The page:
IRA FLATOW, host:

I'm Ira Flatow. This is TALK OF THE NATION: SCIENCE FRIDAY from NPR News.

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FLATOW: You're listening to TALK OF THE NATION: SCIENCE FRIDAY. I'm Ira Flatow and for the rest of the hour, a new way of looking at many of our most common diseases. Let's say you're chopping vegetables and preparing your holiday meal this season, and you slip with the knife, you cut your finger, and almost instantly your body mounts an immune response. White blood cells rush to the site. You know, it becomes red, maybe swollen. But pain aside, your body's reaction is really a good thing. It's inflammation and it's a sign of a healthy immune response - your body is attacking those foreigners. Inflammation is your body's way of fighting off disease, but sometimes inflammation can go into overdrive, and the response doesn't turn off. And when that happens your tissues and your organs can be damaged.

Now doctors think that in some cases, inflammation can even lead to heart attacks. And if inflammation can damage your heart, what about the other organs in your body? Might inflammation be damaging them too? Joining us now to talk more about this are my guests. Gary L. Wenk is a professor of the Department of Psychology and Neuroscience as well as molecular virology, immunology and medical genetics at Ohio State University. He joins us from WOSU in Columbus. Hi, welcome to SCIENCE FRIDAY.

Professor GARY WENK (Psychology and Neuroscience, Ohio State University): Good afternoon, Ira.

FLATOW: Good afternoon to you. Excuse me. Ann Marie Schmidt is Chief of the Department of Surgery, a division of Surgical Science. She is also the Gerald and Janet Carrus Professor of Surgical Science at Columbia University Medical Center. She joins us here in our New York Bureau. Welcome to SCIENCE FRIDAY.

Dr. ANN MARIE SCHMIDT (Columbia University Medical Center): Thank you very much.

FLATOW: You're welcome. Peter Libby is Chief of Cardiovascular Medicine at Brigham and Women's Hospital and the Mallinckrodt Professor of Medicine at Harvard Medical School. Welcome to SCIENCE FRIDAY, Dr. Libby.

Dr. PETER LIBBY (Harvard Medical School): Happy to be here, Ira.

FLATOW: Thank you. Let's talk about inflammation. What is inflammation, Dr. Wenk?

Dr. WENK: Well, you described inflammation pretty well. It's the attempt of some specialized cells in the body - and also the brain, as we'll talk about later - whose purpose is to defend self from non-self. This system, in us, exists in all organisms and it's there to protect us from invasive, you know, bacteria, viruses - all the things that would happen after you cut your finger, as you described - and it's there to protect us.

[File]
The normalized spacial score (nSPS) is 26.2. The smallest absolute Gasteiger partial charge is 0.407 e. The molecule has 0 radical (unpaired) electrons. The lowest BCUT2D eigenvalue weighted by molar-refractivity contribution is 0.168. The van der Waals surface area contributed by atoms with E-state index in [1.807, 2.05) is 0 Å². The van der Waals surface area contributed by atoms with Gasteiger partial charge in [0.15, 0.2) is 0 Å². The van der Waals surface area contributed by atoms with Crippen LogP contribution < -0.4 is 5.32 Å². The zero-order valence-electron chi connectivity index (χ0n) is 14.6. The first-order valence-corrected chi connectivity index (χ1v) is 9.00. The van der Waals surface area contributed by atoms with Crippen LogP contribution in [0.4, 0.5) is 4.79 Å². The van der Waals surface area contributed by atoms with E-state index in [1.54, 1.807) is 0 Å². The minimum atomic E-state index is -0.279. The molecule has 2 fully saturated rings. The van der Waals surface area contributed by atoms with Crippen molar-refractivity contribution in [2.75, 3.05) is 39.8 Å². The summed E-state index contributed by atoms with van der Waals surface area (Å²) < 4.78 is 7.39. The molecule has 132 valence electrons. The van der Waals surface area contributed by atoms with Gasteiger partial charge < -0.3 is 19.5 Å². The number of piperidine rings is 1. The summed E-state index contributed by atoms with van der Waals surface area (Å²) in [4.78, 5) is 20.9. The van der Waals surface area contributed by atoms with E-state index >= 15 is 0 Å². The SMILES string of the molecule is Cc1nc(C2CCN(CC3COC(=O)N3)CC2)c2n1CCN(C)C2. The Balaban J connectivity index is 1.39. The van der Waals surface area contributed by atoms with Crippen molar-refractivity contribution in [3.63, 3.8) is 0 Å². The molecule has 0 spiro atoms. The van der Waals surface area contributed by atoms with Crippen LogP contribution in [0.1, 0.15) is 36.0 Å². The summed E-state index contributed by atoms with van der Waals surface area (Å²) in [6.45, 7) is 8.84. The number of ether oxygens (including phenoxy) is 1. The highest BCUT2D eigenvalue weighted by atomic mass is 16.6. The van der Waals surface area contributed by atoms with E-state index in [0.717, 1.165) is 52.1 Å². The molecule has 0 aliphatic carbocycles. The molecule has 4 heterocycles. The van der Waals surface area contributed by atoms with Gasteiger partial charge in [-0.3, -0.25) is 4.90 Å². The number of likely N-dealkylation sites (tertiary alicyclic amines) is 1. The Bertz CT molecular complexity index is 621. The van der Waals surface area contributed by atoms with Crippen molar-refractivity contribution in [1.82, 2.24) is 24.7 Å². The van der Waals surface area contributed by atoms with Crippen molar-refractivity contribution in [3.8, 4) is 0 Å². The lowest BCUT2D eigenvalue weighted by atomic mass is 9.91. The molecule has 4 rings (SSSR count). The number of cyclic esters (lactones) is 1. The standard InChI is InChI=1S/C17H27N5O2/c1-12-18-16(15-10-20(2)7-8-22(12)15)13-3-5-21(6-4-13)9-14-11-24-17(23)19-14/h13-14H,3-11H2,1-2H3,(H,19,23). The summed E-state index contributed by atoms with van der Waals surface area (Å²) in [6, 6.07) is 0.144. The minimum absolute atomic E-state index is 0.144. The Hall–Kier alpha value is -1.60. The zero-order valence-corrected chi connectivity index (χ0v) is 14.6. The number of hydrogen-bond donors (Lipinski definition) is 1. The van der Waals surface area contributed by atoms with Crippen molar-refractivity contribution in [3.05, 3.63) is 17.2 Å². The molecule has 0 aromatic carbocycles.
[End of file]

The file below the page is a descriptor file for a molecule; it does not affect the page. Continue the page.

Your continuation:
FLATOW: Dr. Libby, can this immune response lead to sort of a runaway inflammation that just doesn't stop?

Dr. LIBBY: That's right. The immune and inflammatory response is very important in our usual defenses against invaders and repair of injury, but it can get turned against us when it's deployed inappropriately or when it is, as you implied in your opening comments, fails to turn off.

FLATOW: Ann Marie Schmidt, you're looking at a gene that is part of the immune response in many different diseases. Tell us about this RAGE gene.

Dr. SCHMIDT: The RAGE gene is a gene that interacts with distinct molecules that our laboratory and others have shown - these molecules appear to be increased in chronic inflammatory settings. And it's our hypothesis, that when these molecules specifically interact with this receptor, that they form a part of the mechanism that amplifies inflammation and basically leads to chronic types of diseases. And what's interesting about this gene, is that it is up-regulated in settings where inflammation is present, such as in diabetes, in Neurodegenerative disorders, and also in classical immune inflammatory settings as well.

FLATOW: So might this sort of be a master switch for inflammation?

Dr. SCHMIDT: That is our hypothesis, and certainly the biology of this receptor is really driven by the specificity of the specific molecules that interact with it. But what we and others have shown is that this family of binding molecules that interact with RAGE appear to have one of their common facets being up regulation relief in inflammatory settings.

FLATOW: How then would inflammation be a factor in a disease like diabetes?

Dr. SCHMIDT: Well, in diabetes - that's a very good point. Because certainly, as you know, subjects that have diabetes are affected, not only in their large blood vessels - that is a vulnerability, increased susceptibility to heart attacks and strokes - but also they have diseases of what we call their micro vessels, and this is, for example, in the eye, in the kidney, in the peripheral nervous system. And many researchers now have shown, that at least one component of these complications that occurs in these individuals, is due to an increased inflammatory response. So our laboratory has focused on studying animals with diabetes, observing and studying the molecular pathways linked to inflammation, and then showing how the RAGE molecule - and specifically its antagonism or genetic modification might modulate the course of inflammation -and interestingly thus, the course of complications.

FLATOW: Dr. Libby, we're talking about, in passing, inflammation playing a role in heart disease. I always thought that, you know, it was the plaques and the cholesterol and all that kind of stuff that caused heart disease. Where does inflammation come in here?